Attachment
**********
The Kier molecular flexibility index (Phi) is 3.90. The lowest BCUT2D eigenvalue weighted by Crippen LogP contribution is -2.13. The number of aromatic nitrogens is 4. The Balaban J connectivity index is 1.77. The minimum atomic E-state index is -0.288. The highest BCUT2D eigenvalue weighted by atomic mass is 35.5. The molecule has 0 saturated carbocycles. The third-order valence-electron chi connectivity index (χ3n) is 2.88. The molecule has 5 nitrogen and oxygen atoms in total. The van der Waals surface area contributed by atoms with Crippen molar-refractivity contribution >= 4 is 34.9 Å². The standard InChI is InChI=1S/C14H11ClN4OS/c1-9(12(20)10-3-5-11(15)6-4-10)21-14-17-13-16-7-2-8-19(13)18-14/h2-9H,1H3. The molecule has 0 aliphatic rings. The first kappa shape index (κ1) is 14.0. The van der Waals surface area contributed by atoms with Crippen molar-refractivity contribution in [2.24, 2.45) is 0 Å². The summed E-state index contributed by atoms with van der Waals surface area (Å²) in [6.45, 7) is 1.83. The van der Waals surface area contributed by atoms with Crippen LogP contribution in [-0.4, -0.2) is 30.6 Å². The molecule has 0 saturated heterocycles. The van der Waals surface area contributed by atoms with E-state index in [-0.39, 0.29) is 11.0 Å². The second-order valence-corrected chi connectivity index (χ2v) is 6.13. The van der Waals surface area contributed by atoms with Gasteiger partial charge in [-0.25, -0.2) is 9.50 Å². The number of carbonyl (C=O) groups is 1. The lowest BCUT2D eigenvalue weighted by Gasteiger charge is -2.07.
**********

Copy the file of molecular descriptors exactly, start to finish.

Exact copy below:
The Kier molecular flexibility index (Phi) is 3.90. The lowest BCUT2D eigenvalue weighted by Crippen LogP contribution is -2.13. The number of aromatic nitrogens is 4. The Balaban J connectivity index is 1.77. The minimum atomic E-state index is -0.288. The highest BCUT2D eigenvalue weighted by atomic mass is 35.5. The molecule has 0 saturated carbocycles. The third-order valence-electron chi connectivity index (χ3n) is 2.88. The molecule has 5 nitrogen and oxygen atoms in total. The van der Waals surface area contributed by atoms with Crippen molar-refractivity contribution >= 4 is 34.9 Å². The standard InChI is InChI=1S/C14H11ClN4OS/c1-9(12(20)10-3-5-11(15)6-4-10)21-14-17-13-16-7-2-8-19(13)18-14/h2-9H,1H3. The molecule has 0 aliphatic rings. The first kappa shape index (κ1) is 14.0. The van der Waals surface area contributed by atoms with Crippen molar-refractivity contribution in [2.24, 2.45) is 0 Å². The summed E-state index contributed by atoms with van der Waals surface area (Å²) in [6.45, 7) is 1.83. The van der Waals surface area contributed by atoms with Crippen LogP contribution in [-0.4, -0.2) is 30.6 Å². The molecule has 0 saturated heterocycles. The van der Waals surface area contributed by atoms with E-state index in [-0.39, 0.29) is 11.0 Å². The second-order valence-corrected chi connectivity index (χ2v) is 6.13. The van der Waals surface area contributed by atoms with Gasteiger partial charge in [-0.25, -0.2) is 9.50 Å². The number of carbonyl (C=O) groups is 1. The lowest BCUT2D eigenvalue weighted by Gasteiger charge is -2.07.